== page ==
These people make me sick with their hypocrisy. They talk down our government. Then, live off it.

    — We’re digressing. Back on topic.

  • Does anyone here realize that the resolution is non-binding and therefore means basically nothing?

    — Disagree. Better to have it than not.

  • Nice to see Ron Paul sticking to his principle of non-intervention.
    He’s simply against having the US gov. pushing around foreign countries and telling them what to do, and probably not against Japan signing the convention and sending abducted children back to their country.

  • John (Yokohama) says:

    “Campbell hopeful Japan will join convention on child abductions
    Thursday 07th October, 05:33 AM JST

    TOKYO —
    U.S. Assistant Secretary of State for East Asian and Pacific Affairs Kurt Campbell expressed hope Wednesday that Japan will soon join an international convention to help resolve child custody cases in which American parents are kept from seeing their children in Japan following failed marriages with Japanese nationals.

    ‘‘I’m hopeful,’’ Campbell told a group of reporters at the U.S. Embassy in Tokyo. ‘‘I have seen a substantial change in recent months in Japanese attitudes about the parental custody and abduction issues…and I believe a process has begun in Japan.’‘

    During his previous visits to Japan, Campbell has repeatedly urged the Japanese government to join the 1980 Hague Convention on the Civil Aspects of International Child Abduction.

    ‘‘I think Japanese friends know that signing the Hague Convention is the necessary and logical step for a proud, compassionate, law-driven country like Japan to take,’’ Campbell said Wednesday.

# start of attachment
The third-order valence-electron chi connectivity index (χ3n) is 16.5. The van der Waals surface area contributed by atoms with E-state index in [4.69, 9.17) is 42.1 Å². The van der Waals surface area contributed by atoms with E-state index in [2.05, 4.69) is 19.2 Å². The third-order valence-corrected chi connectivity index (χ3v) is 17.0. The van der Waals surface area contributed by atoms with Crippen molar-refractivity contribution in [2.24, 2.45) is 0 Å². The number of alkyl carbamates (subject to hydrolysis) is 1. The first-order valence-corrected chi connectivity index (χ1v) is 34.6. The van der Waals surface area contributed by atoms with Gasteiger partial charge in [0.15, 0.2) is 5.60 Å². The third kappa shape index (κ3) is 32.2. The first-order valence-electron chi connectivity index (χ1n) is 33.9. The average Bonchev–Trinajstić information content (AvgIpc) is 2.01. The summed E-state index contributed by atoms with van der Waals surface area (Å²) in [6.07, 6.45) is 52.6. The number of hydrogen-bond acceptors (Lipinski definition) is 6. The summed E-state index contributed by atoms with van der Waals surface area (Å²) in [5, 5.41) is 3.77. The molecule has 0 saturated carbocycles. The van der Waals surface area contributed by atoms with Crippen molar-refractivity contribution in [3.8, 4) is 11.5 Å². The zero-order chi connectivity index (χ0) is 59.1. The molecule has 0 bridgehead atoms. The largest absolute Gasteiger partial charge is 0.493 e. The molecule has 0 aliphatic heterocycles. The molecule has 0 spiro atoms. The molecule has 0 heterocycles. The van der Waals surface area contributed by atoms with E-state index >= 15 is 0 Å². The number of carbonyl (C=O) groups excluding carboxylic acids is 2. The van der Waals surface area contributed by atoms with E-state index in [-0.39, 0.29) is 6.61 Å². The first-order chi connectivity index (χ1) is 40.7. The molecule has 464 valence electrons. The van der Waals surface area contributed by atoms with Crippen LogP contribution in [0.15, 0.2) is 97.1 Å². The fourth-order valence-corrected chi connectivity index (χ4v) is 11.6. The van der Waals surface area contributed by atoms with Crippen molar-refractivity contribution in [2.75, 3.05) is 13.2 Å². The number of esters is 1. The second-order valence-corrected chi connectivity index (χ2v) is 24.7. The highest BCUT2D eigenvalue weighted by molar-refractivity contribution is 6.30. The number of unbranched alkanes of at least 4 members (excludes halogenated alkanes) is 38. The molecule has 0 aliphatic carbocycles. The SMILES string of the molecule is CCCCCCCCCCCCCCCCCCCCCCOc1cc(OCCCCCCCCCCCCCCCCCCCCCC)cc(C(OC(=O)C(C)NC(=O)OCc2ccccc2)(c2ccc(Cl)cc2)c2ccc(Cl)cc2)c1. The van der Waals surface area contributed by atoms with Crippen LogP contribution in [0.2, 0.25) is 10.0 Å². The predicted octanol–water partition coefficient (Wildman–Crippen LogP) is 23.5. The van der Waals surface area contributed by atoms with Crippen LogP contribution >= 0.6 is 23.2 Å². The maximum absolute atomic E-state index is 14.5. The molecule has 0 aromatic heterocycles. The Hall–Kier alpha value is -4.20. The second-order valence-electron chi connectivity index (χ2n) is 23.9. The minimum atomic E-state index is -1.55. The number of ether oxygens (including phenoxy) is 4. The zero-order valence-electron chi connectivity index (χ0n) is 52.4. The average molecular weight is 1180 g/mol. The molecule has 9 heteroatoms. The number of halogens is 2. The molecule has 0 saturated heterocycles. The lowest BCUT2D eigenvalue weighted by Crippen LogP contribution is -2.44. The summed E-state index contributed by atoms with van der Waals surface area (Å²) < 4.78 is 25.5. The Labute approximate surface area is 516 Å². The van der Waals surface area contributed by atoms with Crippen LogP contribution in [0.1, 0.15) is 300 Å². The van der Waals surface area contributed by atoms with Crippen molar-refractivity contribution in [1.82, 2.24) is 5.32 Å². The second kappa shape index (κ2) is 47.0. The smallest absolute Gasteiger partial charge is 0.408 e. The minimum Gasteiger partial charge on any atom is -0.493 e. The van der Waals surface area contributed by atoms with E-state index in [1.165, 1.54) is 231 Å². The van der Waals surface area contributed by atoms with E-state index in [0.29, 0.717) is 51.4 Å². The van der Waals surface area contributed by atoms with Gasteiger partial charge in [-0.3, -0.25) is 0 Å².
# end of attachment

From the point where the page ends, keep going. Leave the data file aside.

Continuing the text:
The convention provides a procedure for the prompt return of such children to their habitual country of residence and protects parental access rights.”

  • John (Yokohama) says:

    1. “prudently consider the matter”… Whereas prudently apparently means “stall for decades” and perhaps decades more, if Japan signs it all.

    2. Gotta love how foreigners and crime go in the same sentence as if they are one and the same.

    Yanagida won’t meddle with prosecutors
    New justice minister to establish third-party panel to study system

    “On whether Japan should be party to the Hague Convention on the Civil Aspects of International Child Abduction, which ensures international cooperation to promptly return abducted children, particularly those spirited away to another country by an estranged spouse, Yanagida only said, “We will work with the Foreign Ministry and prudently consider the matter.”

    On immigration policy, he said his ministry should handle it “strictly and smoothly at the same time,” adding that Japan needs more foreigners for economic growth but must also ensure public safety.””

  • @Miles, every link you posted is now 404.

    I thought newspaper articles used permalinks to avoid this kind of thing.

    Have they been deleted?

    — Not always permalinked. That’s why we try to archive articles with links here.